From: Ames Research Center
Posted: Wednesday, June 22, 2005
NASA scientists and space service providers are meeting on June 21 and June 22 to develop a new entrepreneurial paradigm for the International Space Station (ISS) focusing on biotechnology applications.
The workshop is being held at the Santa Clara Convention Center, 5001 Great America Parkway, Santa Clara, Calif. Seminar participants will help evaluate the business case and feasibility for commercial endeavors on the ISS and report their findings and conclusions in open session. A formal report will be presented to the NASA Administrator by mid-July 2005.
"NASA will reach out to the private sector and look for ways to collaborate," said NASA Administrator Mike Griffin. "I hope this workshop is successful."
"Until recently, the business case for commercial endeavors on the International Space Station was not compelling," said G. Scott Hubbard, director of NASA Ames Research Center. "But recent information shows that the space environment and the International Space Station may offer an important, and as yet undeveloped, new intellectual property arena for biotech. Emerging launch industries, advances in biotech, improvements in automation, and innovative concepts for returning samples from space offer new opportunities to solve the throughput problem that has been the major impediment to space biotech development," he added.
"I'm intrigued by the commercial applications that could potentially be developed on board the International Space Station," said Alan Marty, executive-in-residence at the venture capital arm of JP Morgan Partners, a private equity affiliate of J.P. Morgan Chase + Co., and one of the workshop participants. "I'm looking forward to hearing the case discussed at the workshop by those who have conducted biotech-related research in space and have launch and other space services to offer paying customers. It will be interesting to see whether the space community can develop a customer-centric space station with the type of services that will attract paying customers. Like others in the venture capitalist community, I am skeptical, interested and open to being convinced."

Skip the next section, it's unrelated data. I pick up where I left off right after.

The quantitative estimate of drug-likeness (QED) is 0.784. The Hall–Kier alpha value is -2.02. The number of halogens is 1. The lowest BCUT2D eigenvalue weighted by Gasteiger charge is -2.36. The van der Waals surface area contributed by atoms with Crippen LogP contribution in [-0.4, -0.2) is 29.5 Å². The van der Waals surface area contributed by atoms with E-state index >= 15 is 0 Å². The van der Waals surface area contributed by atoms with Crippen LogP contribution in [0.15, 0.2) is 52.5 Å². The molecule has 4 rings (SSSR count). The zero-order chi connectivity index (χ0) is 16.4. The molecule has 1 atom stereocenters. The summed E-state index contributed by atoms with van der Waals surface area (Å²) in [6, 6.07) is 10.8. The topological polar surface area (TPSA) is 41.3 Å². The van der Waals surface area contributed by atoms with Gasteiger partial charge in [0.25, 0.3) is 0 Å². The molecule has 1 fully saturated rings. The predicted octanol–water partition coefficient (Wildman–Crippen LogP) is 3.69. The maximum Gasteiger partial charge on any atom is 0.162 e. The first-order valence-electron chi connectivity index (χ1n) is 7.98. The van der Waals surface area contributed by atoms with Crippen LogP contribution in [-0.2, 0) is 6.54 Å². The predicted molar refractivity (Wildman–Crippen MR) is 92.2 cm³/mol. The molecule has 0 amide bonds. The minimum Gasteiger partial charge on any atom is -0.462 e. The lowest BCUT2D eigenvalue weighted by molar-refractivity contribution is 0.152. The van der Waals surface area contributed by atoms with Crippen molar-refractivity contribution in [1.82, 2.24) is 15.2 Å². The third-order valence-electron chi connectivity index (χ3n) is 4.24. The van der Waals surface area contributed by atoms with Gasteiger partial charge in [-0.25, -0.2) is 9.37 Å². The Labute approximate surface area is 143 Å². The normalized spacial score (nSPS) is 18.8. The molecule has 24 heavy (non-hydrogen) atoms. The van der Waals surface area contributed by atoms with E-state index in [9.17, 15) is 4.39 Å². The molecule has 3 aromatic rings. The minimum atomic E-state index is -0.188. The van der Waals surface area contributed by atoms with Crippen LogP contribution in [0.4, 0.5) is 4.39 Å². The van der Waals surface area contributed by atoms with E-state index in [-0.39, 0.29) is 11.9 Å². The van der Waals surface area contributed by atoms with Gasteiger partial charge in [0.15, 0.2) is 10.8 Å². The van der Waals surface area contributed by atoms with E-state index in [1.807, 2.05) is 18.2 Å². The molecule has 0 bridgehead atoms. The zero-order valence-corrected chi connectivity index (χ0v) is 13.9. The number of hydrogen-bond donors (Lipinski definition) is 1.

"There is compelling evidence that the unique environment of spaceflight provides important insight into a variety of fundamental human health issues with tremendous potential for the commercial development of novel enabling technologies to enhance human health here on Earth," said Dr. Cheryl Nickerson, Associate Professor of Microbiology and Immunology at Tulane University's Health Sciences Center. "I am excited with the potential of the ISS platform to contribute to these important health-related issues."
The history of space biosciences contains numerous examples of medically important and commercially lucrative products that have resulted from space research and development, which now generate more than $1 billion annually.
"This workshop is intended to bring together all of the parties that can inform a decision and direction on the future use of the International Space Station for biotech," said Lynn Harper, scientific lead for integrative studies at NASA Ames Research Center's Astrobiology and Space Research Directorate. "Speakers will present the case for biotech, concepts on how to solve the throughput problem, address the credibility gaps and specify conditions that must be met in order to interest venture capitalists and the biotech industries in International Space Station biotech research and development."
For information about the New Entrepreneurial Paradigm for the International Space Station workshop, visit:
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